“Ok everyone, please log in to your Timex™ computers.”
Back in the 1984, my first computer was a Timex (I was in 3rd grade).
We hooked it up to a 13in black and white TV. I was excited to start computing. My schema of computing consisted of sci-fi shows I watched and visits to Boston’s Museum of Science. I was ready to go boldly into the world of computer science.
I turned it on and waited (back then, it took awhile for the cathode tubes to warm up and display the screen). Finally, the cursor came to life a it blinked on and off.
I typed my name and hit enter. The feedback the computer gave me was, “error.”
I was an error.
Computers have come a long way since 1984. Back then, roughly 8% of all Americans had a computer. In 2015, the US Census reported that 79% of Americans have a personal computer. That number increased by 8% the following year.
In addition to the rise of computers and personal devices (i.e., smart phones), internet access has skyrocketed. In 2016, the Washington Post reported that close to 50% of the world’s population has access to the internet; today, around 90% of Americans use the internet, according to a recent Pew study.
The internet has created opportunities in every sector, including education. Of the 56 million students in the US in grades K-12, it is estimated that 2.7 will take at least 1 online course this year. In higher ed, close to 33% of students will take an online class this year. Furthermore, over 70% of US schools provide mobile technology (e.g., Chromebooks, laptops, tablets).
Using technology in the classroom is more commonplace than ever, especially when it comes to learning. For example, a US Dept of Education study done in 2009 showed that 96% of teachers had their students using some form of technology to produce work.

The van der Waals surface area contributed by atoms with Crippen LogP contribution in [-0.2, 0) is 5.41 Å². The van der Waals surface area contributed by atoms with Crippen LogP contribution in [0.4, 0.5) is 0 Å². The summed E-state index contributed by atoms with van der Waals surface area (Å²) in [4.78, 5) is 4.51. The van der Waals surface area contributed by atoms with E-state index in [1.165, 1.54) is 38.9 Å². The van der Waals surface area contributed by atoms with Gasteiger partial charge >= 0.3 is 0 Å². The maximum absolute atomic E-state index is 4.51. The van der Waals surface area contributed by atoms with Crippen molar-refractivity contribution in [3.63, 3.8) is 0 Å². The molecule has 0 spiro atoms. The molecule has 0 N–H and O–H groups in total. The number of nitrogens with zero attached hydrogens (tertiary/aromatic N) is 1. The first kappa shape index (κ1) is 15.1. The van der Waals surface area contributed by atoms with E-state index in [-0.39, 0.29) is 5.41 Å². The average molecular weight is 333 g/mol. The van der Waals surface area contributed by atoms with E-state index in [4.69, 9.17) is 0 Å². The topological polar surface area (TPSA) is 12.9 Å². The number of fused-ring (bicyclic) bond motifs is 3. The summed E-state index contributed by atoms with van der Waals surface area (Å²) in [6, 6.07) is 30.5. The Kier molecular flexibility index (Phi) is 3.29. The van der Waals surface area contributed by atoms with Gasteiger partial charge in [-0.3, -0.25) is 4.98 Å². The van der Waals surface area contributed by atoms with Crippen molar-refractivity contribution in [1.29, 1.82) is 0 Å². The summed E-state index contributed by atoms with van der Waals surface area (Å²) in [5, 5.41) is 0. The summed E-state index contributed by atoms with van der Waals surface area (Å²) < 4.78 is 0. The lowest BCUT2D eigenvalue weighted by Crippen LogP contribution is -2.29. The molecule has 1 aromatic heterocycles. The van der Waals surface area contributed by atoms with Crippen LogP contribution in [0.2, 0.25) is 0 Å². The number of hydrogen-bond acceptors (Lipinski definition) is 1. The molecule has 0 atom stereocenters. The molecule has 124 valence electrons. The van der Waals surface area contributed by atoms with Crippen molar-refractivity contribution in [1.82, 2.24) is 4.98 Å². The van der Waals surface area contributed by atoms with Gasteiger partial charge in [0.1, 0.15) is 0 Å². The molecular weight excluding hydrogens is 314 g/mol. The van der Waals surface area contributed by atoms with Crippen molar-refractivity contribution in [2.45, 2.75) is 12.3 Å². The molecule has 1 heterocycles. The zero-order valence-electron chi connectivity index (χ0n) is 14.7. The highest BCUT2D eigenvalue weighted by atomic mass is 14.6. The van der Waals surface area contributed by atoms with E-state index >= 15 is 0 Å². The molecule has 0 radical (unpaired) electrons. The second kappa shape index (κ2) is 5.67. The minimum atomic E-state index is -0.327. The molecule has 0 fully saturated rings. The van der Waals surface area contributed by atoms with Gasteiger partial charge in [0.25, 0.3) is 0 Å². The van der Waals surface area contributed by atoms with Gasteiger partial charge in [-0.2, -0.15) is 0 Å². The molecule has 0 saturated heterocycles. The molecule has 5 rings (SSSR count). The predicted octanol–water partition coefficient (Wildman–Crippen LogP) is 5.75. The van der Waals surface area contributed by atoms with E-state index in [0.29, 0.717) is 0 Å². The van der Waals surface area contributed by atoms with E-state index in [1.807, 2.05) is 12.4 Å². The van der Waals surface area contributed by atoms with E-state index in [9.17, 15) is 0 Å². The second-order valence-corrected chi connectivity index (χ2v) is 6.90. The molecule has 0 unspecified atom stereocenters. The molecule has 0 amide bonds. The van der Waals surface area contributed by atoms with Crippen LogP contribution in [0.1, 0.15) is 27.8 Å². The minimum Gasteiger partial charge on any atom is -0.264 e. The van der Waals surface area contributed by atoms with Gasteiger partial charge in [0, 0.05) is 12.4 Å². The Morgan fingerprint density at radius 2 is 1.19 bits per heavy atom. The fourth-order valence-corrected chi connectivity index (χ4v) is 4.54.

Technology provides tools in every educational setting, especially as online learning grows. With that comes the challenge of direct face time with teachers, who are a crucial part of the learners’ growth, especially regarding feedback. Learning requires effective feedback and is the most effective classroom teaching practice. Feedback is “an essential element in enhancing further learning.” From Vygotsky’s study in 1978 to Havnes in 2012, teacher-student and student-student feedback creates individualized and personalized learning that allows the learner to hone his/her skills and reflect. The feedback process requires both a dialogue or “responsive pedagogy” between the parties and be individualized for the recipient to be effective.
In an actual classroom, this can be done as the teacher and student have facetime. No teacher is going to underline a student’s name and write “error.”
But, what about in the online world? Sometimes, I still have my name identified as an error (this time, with a digital red line). How can effective feedback be provided when learning is taking place outside of the traditional classroom in both space and time?
Kaizena provides a solution. It is a Google Add-On that allows for authentic feedback for students to grow and learn. Kaizena allows teachers to individualize the feedback based on (a) modality and (b) proficiency. For example, a teacher can leave either a voice or text comment (and soon video) and connect readily available lessons (short explainer videos for common errors) to further the student’s understanding. Furthermore, students can respond to the teacher in the same or different modality. The conversation is captured. The learning can be discerned.
With regard to proficiency, teachers can create rubrics using Kaizena’s preloaded bank of criteria or objectives for a wide range of student work (syntax, punctuation, and style). Teachers can create their own objectives to use for feedback (e.g., math computations, balancing chemical equations, foreign language). Teachers can rate evidence of objectives and rate it so that both they and their students have a clear understanding.
This video demonstrate Kaizena’s feedback capabilities:
For the online learner, effective feedback from teachers (and peers) is critical for learning. Kaizena is the ideal tool to provide teachers the opportunity to give authentic feedback.
Come check it out for yourself. I promise your name won’t be an error.
Natalie has been using Kaizena to help prepare her ELL students for the English Language Proficiency Assessments for California (ELPAC), a required state test for students whose primary language is not English.
Review up to 75% faster than typing with Voice Comments. Embed explainer videos in three clicks. Track Skills and we'll auto-complete your rubric. Welcome to the future of feedback.